At Pier 39 in San Francisco, one can stare at sea lions for only so long. The mind starts to wander, conjuring up images of these happy, chubby creatures ferociously devouring prisoners of Alcatraz who attempt escape by swimming ashore. Or maybe that’s just me… Either way, the unapologetically touristy waterfront rubbed me the wrong way. The Hard Rock Cafes and souvenir shops became a bit too much and I started to crave something real, something not slathered in Jack Daniels sauce.
Walking to nearby Fisherman’s Wharf, I spotted a line of seafood restaurants, proudly displaying their fresh-caught products in what seemed like a mutual store-front market which shared the same blue tent cover. Behind refrigerator doors appeared shrimp, crab, lobster and oysters all sold no-fuss style in simple white paper cups. The restaurants inside were surprisingly full of people enjoying the higher variety of menu options (“Slap those shrimp on some linguini, why don’t you? We have a kitchen in the back, after all!”) Apparently the place has been around since the 1920’s. That’s pretty cool.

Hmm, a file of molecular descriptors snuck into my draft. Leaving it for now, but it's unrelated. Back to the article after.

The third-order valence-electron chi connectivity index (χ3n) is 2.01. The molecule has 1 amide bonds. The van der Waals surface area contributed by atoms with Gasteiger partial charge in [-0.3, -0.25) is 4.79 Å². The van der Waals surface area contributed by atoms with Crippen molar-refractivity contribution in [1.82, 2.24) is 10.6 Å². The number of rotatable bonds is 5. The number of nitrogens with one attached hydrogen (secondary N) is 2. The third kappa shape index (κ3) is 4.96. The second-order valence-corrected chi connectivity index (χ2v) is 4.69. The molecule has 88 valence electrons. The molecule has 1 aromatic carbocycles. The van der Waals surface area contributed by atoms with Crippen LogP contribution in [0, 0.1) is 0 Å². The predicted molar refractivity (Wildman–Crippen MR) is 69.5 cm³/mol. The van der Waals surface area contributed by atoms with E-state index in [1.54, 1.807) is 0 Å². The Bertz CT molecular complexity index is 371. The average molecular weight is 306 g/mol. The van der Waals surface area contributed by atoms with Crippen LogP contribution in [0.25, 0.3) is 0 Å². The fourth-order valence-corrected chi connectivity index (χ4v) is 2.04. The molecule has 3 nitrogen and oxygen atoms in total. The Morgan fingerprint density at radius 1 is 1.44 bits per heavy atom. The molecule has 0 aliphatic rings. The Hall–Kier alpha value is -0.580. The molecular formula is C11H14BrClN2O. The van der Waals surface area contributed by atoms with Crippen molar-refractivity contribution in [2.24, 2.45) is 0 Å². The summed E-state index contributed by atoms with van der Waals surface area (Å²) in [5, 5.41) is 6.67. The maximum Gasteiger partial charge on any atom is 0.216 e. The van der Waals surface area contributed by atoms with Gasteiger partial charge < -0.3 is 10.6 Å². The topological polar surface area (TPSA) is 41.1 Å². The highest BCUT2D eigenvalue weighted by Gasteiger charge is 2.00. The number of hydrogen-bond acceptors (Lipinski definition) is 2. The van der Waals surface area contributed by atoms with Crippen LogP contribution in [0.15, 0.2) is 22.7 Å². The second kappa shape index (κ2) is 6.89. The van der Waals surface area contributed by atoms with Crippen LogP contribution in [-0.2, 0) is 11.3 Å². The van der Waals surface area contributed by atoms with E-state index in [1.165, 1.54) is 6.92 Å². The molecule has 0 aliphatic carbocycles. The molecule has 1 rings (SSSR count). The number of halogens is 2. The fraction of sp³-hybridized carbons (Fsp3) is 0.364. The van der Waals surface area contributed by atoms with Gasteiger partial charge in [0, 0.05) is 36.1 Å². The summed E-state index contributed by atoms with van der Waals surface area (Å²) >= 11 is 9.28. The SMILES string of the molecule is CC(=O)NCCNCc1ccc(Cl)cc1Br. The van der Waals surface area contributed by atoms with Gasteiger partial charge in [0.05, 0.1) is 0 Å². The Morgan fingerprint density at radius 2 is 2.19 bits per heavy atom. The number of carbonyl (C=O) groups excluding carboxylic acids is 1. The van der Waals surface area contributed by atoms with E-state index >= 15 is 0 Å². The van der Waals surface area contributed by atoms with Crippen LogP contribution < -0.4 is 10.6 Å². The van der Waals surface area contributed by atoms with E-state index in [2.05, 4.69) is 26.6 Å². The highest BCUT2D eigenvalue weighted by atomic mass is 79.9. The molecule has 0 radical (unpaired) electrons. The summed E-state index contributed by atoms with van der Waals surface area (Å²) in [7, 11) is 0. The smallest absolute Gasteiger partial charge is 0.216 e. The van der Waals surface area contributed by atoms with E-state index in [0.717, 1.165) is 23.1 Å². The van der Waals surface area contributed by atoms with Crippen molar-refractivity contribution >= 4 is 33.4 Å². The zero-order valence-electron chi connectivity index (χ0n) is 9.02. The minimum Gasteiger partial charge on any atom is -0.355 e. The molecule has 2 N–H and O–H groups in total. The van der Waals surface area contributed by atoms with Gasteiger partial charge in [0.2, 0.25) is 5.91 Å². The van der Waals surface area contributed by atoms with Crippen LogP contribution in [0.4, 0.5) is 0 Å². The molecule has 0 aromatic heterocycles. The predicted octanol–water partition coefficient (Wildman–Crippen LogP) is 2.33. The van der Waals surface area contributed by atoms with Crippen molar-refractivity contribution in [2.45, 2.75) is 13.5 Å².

As my companions and I were craving a beer with our crab, we chose one of these restaurants, Sabella & Torre, at random and, noting the quality of the ginormous Dungeness crabs out front, knew immediately what to order. We sat at the bar to facilitate the process.
Before we could indulge in our crab, we decided to also share a dozen oysters on the half shell for good measure. Briny and delicious, served with a very simple mignotte and some cocktail sauce. They were local from Washington State and our bar guide (and, I think, manager) knew a lot about them. Unfortunately, I don’t remember what type they were exactly because in this case I really was just eating to eat and drinking to drink, paying more attention to conversation and context than flavors and textures. They were, as I remember, quite refreshing and went well with our fizzy post-sightseeing pale ales.
The crab, unfortunately, was a bit of a let down. Sure, the meat was fresh, juicy and sweet, luxuriously plump. It fell apart into moist little fibers like micro-noodles tasting of the sea. But somehow the cups of the stuff out front looked fresher, juicier, sweeter, plumper and generally more “real.” Our version was a “cocktail,” with the meat mounted on a pathetic little stage of lettuce and served with a cocktail sauce that was too thick and sweet to allow the crab to shine. The horseradish garnish was better, but some malt vinegar or other light sauce would’ve been far superior, as it would’ve actually allowed the natural sweetness of the crab to come through.
A good experience either way but next time I’m grabbing a cup o’ crab instead and sitting out by the water to nosh. Hell, I’ll bring a 6-pack too, because public drinking is apparently no big deal in San Fran…